Last week, I discussed a variety of Bonus video poker variants that you might want to try after you get a bit bored with Jacks or Better. If it is that good of a game, why would you get bored with it? Well, this is just human nature. Sometimes, when we get too familiar with something it can get a bit boring.
The other reason is there are other variations that are more exciting, which is a subjective term and not mathematical. The math term would be “volatile.” The volatility of a game tells us how big the difference will be between our highs and lows. Is the game a slow-moving train or a big booming roller coaster with lots of turns and falls? One is not better than the other. It is just a matter of what you like.
There is a mathematical calculation that can put a value on the volatility of the game. It involves the probability of each outcome and that payout. But, I’ve never felt it is very useful to go through this calculation for the average person. I prefer to liken the games to amusement rides to give you an idea of what to expect. A game like pai gow or blackjack is essentially that slow moving train I mentioned earlier. Excluding side bets, you are playing a game that can’t pay more than even money (in the case of blackjack, you do have the 3 to 2 pay on blackjack and doubling/splitting) and has a lot of pushes (especially pai gow).
Even Jacks or Better video poker is more volatile than this. While a vast majority of the games will end in a loss or a push, there is the opportunity to win 800 for 1 with the Royal. You can win 25 for 1 with Quads. When you move through the Bonus games, the volatility increases because the payouts increase for the rarer hands. You trade this off by getting paid a little less on the more common hands.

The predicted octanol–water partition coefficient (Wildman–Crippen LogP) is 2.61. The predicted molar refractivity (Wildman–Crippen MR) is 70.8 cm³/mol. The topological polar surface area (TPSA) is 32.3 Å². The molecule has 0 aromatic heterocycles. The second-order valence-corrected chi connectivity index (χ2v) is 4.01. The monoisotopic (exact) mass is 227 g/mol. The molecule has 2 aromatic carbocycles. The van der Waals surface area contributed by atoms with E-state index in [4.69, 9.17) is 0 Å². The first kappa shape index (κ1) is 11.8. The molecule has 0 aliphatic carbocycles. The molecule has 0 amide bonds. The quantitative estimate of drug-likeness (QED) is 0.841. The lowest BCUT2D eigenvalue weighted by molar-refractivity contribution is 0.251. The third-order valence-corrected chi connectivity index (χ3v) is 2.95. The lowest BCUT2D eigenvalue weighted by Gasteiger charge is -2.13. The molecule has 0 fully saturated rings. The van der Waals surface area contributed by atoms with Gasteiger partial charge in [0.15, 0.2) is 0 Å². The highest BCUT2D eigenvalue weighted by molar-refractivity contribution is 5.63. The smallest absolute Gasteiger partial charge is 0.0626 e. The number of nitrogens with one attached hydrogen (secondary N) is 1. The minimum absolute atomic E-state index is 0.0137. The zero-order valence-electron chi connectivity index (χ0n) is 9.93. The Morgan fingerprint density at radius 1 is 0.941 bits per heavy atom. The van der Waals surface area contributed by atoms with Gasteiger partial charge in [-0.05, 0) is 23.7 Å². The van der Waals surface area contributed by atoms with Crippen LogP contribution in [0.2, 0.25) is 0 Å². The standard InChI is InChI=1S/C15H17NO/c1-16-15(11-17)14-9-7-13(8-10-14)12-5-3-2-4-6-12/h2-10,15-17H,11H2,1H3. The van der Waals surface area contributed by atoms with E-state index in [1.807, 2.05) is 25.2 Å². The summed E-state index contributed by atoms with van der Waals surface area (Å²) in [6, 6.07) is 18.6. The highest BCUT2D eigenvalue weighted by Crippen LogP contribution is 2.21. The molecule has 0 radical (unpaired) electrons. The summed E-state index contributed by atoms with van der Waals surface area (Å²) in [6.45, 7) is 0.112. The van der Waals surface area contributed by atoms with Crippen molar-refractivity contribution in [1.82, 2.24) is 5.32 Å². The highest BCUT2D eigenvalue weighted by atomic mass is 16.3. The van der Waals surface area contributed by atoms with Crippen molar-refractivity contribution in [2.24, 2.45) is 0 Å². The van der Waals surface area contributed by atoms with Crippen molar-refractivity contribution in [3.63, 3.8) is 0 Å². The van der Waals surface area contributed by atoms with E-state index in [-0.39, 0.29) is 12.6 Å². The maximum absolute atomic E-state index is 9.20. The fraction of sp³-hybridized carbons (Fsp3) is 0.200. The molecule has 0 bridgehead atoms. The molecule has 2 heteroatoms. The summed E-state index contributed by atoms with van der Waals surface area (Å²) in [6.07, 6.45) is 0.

What makes this a faster roller coaster ride? This just comes back to the way probabilities work. If you theoretically get a High Pair 25 percent of the time (I’m making up that number), after you’re done playing for several hours, your real number is going to be pretty close to that. The likelihood that only 20 percent of your hands were High Pairs is extremely low.
If the probability of Quads is 0.25% (again, made up number), and you play for several hours, there is a good chance the real value might be 0.5% or 0.1%. A hand that occurs on average 1 in 600 is going to vary far greater over 10,000 hands than one that is going to occur 1 in 3! Add to this that the payout of those Quads is far greater and the outcome of your time in play is far more reliant on how you do on those rare hands – because the common ones are very likely to be very close to the mark.
This is why for Jacks or Better it is crucial to get your Royal Flushes. It will be very hard to make up that missing two percent of payback the Royals add if you aren’t getting them with hands that pay as pushes or 2 to 1. But, with Double Double Bonus you are now more reliant on the Quads and specifically the Quads with kickers to get you to your theoretical payback. Hitting them as often as you should will be a strong determining factor in how you’re doing.
I’ll go into more detail on this next week as we count down the weeks to National Video Poker Day on Sept. 6. I’ve also been told it is National Read a Book Day. So, we have the perfect way for you to celebrate both at the same time!
For GamingToday readers, we offer our three top selling video poker books for just $7 each! You can order “Expert Video Poker for Las Vegas,” “Winning Strategies for Video Poker” or “Video Poker: America’s National Game of Chance” – or order all three for $21. This includes first class shipping and handling. If you’d like to order, send a check or money order to Gambatria, P.O. Box 36474, Las Vegas, NV 89133 or shoot me an e-mail at [email protected] if you’d like to use a credit card.